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Coughlin, Jasey, Sumter & Quijano ‘Thriving By Three’ Grant Program Among Measures Advanced by Committee to Tackle NJ Child Care Access

Bill Moves with Four Others Boosting Industry Capacity to Deliver Quality, Affordable Childcare for Working Families

Child care is important to New Jersey families and a key driver of economic growth, being both a necessary mechanism for returning parents to the workforce and a sector that employs thousands of New Jerseyans. Over the course of the pandemic, however, over a thousand centers across the state shut their doors.

Legislation (A-4179) sponsored by Assembly Speaker Craig J. Coughlin and Assemblywomen Mila Jasey, Shavonda Sumter, and Annette Quijano would help to create more seats for infants and toddlers to begin tackling the issues parents face in accessing and paying for high-quality child care. The Assembly Women and Children Committee advanced the bill on Thursday.

“New Jersey faces a very real problem of child care deserts, areas where there is a lack of access to quality and affordable child care,” said Speaker Coughlin (D-Middlesex). “Not only does that immediately impact families who rely on day care to go to work, but it’s indicative of a serious need to address regulatory and financing obstacles that are standing in the way of centers fighting to stay open or striving to grow to meet demand.”

“Thriving By Three” competitive grants, in total $28 million, would specifically support the improvement of existing childcare facilities to increase space for infants and toddlers and support staff recruitment and development.

“The challenges the industry faces aren’t new, but the need to take action has not been more urgent,” said Jasey (D-Essex, Morris). “Parents and mothers thrive on the support that access to affordable formalized childcare services provides, but if staffing and resource needs aren’t being met, centers are never fully equipped to succeed.”

“Higher wages and more benefits are drawing staff away from childcare centers and into other industries,” said Sumter (D-Bergen, Passaic). “The grants under this program, which work toward development, help further professionalize the field and create opportunities for growth that will help address the staffing crisis many face.”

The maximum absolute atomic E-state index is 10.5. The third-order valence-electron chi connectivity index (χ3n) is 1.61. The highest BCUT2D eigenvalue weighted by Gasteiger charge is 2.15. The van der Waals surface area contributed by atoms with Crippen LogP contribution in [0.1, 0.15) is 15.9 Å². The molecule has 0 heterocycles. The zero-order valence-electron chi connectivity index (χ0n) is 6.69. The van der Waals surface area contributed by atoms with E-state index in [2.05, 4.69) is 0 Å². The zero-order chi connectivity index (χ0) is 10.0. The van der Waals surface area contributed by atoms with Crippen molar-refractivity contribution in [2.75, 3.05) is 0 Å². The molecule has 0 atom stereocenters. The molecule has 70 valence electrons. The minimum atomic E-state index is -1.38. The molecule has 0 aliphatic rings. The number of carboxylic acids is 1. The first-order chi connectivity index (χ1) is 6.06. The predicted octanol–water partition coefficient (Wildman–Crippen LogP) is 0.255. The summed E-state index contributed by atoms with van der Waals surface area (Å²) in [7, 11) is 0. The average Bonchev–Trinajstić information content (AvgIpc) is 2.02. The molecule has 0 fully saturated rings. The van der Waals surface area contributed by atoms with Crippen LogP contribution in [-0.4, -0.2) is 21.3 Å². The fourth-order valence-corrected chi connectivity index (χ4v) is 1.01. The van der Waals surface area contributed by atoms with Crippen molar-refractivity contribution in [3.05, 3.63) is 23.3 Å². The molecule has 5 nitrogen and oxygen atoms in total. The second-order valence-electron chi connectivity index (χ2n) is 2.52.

“Childcare is important to promoting developmental well-being,” said Quijano (D-Union). “In the face of recent social and economic challenges, both women and children lose out when affordable quality childcare is no longer an option.”

The Committee also approved four other measures Thursday. Together with the ‘Thriving By Three’ grant program, these bills take a broad-based approach to bolstering childcare by addressing direct affordability for families, workforce retention and development, and long-term viability of the industry in New Jersey:

  • A1469 sponsored by Assembly Democrats Yvonne Lopez, Roy Freiman, and Eliana Pintor Marin would incentivize workforce retention by creating a gross income tax credit of up to $1,500 for childcare staff and registered family day care providers who have provided 1,260 hours of care for six months out of the year.

 

  • A4176 sponsored by Assembly Democrats Ellen Park, Sadaf Jaffer, Angelica Jimenez, and Pamela Lampitt would improve childcare affordability by establishing a Child Care Tuition Assistance Program benefitting families of four with incomes of up to $83,250, the current income level for households of that size making 300 percent the federal poverty level.

 

  • A4177 sponsored by Assembly Democrats Gabriela Mosquera, Lisa Swain, Angela McKnight, and Cleopatra Tucker would continue the enrollment rather than attendance based subsidy for childcare providers for the next three years to stabilize an industry struggling to keep afloat.

 

  • A4178 sponsored by Assembly Democrats Yvonne Lopez, Shanique Speight, Linda Carter, and Carol Murphy would breakdown regulatory challenges that arise from providers having to interface with eight different departments and agencies for licensure by creating a central Department of Early Childhood.

Keeping childcare center doors open not only benefits New Jersey’s economic development but also fundamentally works to address the social concerns about women’s declining workforce participation in the wake of the pandemic. On Monday, the Assembly Commerce and Economic Development Committee will hold a hearing on the equity aspect of this child care crisis, which is faced not only by women in New Jersey but by those across the nation.